• Payments you made, that are not reflected
  • Payments that you made on time, that are reported as late
  • Incorrect credit limits
  • Accounts you have that don’t show up
  • Open accounts listed as closed
  • Inquiries that you don't recognize
  • Old data that should have been removed

What do I do if I find errors in my credit report?

Advise the consumer reporting bureau of inaccuracies as soon as you find them. Here is the process to correct your credit report.

  • Make a copy of the page on your credit report where you found the error(s), and circle or highlight each error.
  • Prepare a letter to the corresponding credit bureau where you ordered the report.
  • In your letter, state clearly on a separate line or paragraph each error that you have identified, by referencing it back to the report. Explain clearly, why you think it is an error, and what you think the corrective action should be.
  • Reference any supporting documentation you are including in support of your claim. Include photo copies of all the documents that support your dispute. Do not send the originals.
  • Mail the letter, along with all the enclosed documents, by certified mail to the bureau with “return receipt requested.”
    Alternatively, you can file your disputes online. Yet, the Federal Trade Commission recommends using certified mail for credit report disputes. To complete the dispute form online, you will need an identification number located on your most recent credit report. Keep a copy of all your correspondence with the bureau.
  • The bureau is required to forward your letter and all related documentation to the creditor that originally submitted the information to the bureau. The creditor then investigates the dispute.
  • If the bureau finds the information on your report erroneous, your creditor is required to correct the information.
  • The bureau is required to get back to you in writing within 30 days with the results of the investigation. You will also be provided with a free copy of your new credit report, along with the contact details of the creditor who investigated the errors.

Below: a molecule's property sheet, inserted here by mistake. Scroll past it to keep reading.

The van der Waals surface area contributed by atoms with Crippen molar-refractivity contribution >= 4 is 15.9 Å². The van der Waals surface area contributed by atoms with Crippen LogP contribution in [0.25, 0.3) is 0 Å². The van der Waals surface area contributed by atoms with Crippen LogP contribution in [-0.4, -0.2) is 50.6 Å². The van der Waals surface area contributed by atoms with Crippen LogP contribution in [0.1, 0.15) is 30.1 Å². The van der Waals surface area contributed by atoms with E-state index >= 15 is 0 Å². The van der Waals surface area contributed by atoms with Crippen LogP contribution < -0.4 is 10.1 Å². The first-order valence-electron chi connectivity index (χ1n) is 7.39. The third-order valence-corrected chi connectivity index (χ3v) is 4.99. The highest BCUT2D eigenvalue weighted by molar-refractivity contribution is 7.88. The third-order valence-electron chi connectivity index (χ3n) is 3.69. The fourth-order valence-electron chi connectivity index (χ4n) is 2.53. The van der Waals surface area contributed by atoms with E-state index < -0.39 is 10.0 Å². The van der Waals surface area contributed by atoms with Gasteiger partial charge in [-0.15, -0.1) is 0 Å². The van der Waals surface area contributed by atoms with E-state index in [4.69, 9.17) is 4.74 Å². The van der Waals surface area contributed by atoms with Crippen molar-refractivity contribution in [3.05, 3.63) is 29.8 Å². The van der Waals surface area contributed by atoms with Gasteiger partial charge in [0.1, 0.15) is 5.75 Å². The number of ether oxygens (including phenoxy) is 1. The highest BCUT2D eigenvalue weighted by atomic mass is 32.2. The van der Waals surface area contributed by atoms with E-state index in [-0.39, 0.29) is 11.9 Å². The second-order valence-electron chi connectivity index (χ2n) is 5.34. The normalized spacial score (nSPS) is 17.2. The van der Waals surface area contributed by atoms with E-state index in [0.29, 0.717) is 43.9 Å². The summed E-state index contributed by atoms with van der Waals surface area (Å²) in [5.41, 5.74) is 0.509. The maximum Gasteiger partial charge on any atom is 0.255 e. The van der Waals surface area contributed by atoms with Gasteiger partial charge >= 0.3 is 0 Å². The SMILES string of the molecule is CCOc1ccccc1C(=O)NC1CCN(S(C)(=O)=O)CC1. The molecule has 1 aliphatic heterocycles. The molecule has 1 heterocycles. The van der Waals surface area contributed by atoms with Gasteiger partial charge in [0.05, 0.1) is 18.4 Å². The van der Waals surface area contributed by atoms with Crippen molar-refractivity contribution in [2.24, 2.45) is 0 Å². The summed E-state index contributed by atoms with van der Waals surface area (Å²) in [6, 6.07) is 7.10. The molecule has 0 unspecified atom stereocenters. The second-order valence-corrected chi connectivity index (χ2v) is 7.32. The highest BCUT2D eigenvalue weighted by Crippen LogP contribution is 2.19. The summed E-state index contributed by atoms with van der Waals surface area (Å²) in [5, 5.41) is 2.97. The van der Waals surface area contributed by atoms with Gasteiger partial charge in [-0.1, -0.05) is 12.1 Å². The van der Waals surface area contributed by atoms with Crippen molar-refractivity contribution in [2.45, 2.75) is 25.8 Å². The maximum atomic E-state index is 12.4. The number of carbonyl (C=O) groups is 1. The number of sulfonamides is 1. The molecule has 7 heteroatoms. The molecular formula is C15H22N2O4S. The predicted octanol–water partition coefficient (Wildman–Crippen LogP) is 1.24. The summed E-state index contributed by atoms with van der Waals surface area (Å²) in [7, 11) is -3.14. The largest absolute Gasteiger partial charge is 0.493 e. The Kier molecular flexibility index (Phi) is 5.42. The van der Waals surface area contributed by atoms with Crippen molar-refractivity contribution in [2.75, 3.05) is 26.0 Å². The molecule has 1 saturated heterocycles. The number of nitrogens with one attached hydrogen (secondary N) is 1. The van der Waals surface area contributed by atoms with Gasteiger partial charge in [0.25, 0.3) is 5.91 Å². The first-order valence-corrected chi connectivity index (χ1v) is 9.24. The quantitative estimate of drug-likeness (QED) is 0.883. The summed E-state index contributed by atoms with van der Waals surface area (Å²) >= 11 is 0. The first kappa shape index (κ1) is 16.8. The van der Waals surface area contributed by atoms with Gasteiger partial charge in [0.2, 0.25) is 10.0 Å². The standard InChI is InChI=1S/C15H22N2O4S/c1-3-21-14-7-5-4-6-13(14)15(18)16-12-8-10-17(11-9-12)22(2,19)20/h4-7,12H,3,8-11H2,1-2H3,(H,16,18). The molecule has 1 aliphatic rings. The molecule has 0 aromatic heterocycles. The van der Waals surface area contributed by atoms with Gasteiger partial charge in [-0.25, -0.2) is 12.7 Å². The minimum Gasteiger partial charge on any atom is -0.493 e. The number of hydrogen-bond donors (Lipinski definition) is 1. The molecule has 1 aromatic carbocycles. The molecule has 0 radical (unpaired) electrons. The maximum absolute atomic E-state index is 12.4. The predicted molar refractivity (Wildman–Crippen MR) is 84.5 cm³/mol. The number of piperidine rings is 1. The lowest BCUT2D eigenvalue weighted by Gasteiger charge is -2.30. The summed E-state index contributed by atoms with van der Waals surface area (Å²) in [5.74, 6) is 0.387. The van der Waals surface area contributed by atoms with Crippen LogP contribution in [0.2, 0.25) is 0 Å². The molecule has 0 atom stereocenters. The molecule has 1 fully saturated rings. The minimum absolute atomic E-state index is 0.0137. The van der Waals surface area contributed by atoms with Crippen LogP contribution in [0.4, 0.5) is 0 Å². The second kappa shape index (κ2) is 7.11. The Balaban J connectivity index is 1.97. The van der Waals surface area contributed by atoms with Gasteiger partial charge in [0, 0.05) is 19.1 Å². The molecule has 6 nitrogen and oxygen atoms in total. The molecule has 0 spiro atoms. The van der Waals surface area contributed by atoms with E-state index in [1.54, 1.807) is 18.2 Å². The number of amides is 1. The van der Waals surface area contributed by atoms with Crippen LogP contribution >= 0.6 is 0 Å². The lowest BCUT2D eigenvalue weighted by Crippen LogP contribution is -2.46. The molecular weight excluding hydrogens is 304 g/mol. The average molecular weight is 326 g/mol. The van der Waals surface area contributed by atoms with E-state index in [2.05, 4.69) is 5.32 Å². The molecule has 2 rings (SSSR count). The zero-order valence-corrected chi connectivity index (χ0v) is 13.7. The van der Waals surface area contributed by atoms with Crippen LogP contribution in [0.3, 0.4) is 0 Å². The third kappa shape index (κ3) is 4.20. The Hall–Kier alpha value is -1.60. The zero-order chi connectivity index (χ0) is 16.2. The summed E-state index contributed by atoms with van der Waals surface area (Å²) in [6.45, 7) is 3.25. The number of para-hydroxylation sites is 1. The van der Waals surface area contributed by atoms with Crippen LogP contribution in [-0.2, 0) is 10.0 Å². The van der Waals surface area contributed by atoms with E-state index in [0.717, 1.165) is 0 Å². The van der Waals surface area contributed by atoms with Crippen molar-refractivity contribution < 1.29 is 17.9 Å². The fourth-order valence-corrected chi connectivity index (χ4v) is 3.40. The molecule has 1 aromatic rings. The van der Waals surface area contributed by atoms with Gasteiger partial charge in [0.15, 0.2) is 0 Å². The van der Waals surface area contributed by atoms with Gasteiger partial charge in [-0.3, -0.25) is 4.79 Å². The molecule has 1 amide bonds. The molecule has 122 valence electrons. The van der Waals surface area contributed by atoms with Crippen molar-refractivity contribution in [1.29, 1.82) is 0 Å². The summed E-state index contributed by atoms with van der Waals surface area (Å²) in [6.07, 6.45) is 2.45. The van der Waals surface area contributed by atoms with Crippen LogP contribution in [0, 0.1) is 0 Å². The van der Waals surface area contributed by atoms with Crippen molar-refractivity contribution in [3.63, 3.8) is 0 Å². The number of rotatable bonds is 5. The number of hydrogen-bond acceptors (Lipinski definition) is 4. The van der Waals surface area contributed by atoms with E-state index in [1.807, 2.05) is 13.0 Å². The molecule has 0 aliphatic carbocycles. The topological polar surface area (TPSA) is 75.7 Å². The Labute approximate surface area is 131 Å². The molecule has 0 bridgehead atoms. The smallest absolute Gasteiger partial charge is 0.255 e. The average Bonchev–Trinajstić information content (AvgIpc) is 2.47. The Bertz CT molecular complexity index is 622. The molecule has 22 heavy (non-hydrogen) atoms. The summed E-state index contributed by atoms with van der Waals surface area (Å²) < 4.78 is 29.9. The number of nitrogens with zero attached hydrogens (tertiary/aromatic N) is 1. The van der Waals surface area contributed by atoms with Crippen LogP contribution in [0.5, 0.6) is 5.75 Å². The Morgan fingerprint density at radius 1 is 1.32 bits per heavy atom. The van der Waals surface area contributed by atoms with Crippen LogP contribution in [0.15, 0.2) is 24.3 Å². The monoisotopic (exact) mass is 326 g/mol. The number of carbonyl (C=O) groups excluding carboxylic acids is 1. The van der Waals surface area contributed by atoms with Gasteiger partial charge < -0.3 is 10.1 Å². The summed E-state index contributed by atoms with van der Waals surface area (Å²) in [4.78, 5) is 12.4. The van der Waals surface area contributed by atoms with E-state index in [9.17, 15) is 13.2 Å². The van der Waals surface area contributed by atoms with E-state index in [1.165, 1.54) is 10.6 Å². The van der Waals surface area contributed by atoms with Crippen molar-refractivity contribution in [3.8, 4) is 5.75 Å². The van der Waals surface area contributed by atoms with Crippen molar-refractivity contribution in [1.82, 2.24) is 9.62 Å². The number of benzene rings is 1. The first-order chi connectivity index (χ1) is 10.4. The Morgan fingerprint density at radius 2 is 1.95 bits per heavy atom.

• If the disputed data is found to be accurate, it will stay in your report, generally for a period of 7 years depending on the nature of the item.

When do unpaid bills show up in my credit reports and scores?

As a rule, if you fail to make a credit card, mortgage or loan payment, it appears on your report after it is delinquent for 30 days. Unpaid utility bills, medical invoices and other charges don’t appear on your credit report until they are sent to collections by the payee.

How long do negative entries stay on my report?

Delinquencies, charge-offs, and collection accounts typically stay on your credit report for 7 years. Bankruptcies stay for 10 years and credit inquiries stay for 2 years.

For more information about bureaus, credit reports and scores, please see the article links below.

Related Information - Credit Reports and Scores

Credit Reporting Bureaus

FICO Credit Score Rating Scale

How to Improve Your Credit Rating

Ordering Free Copies of Your Credit Report

Impact of Delinquent Payments on Your Credit Rating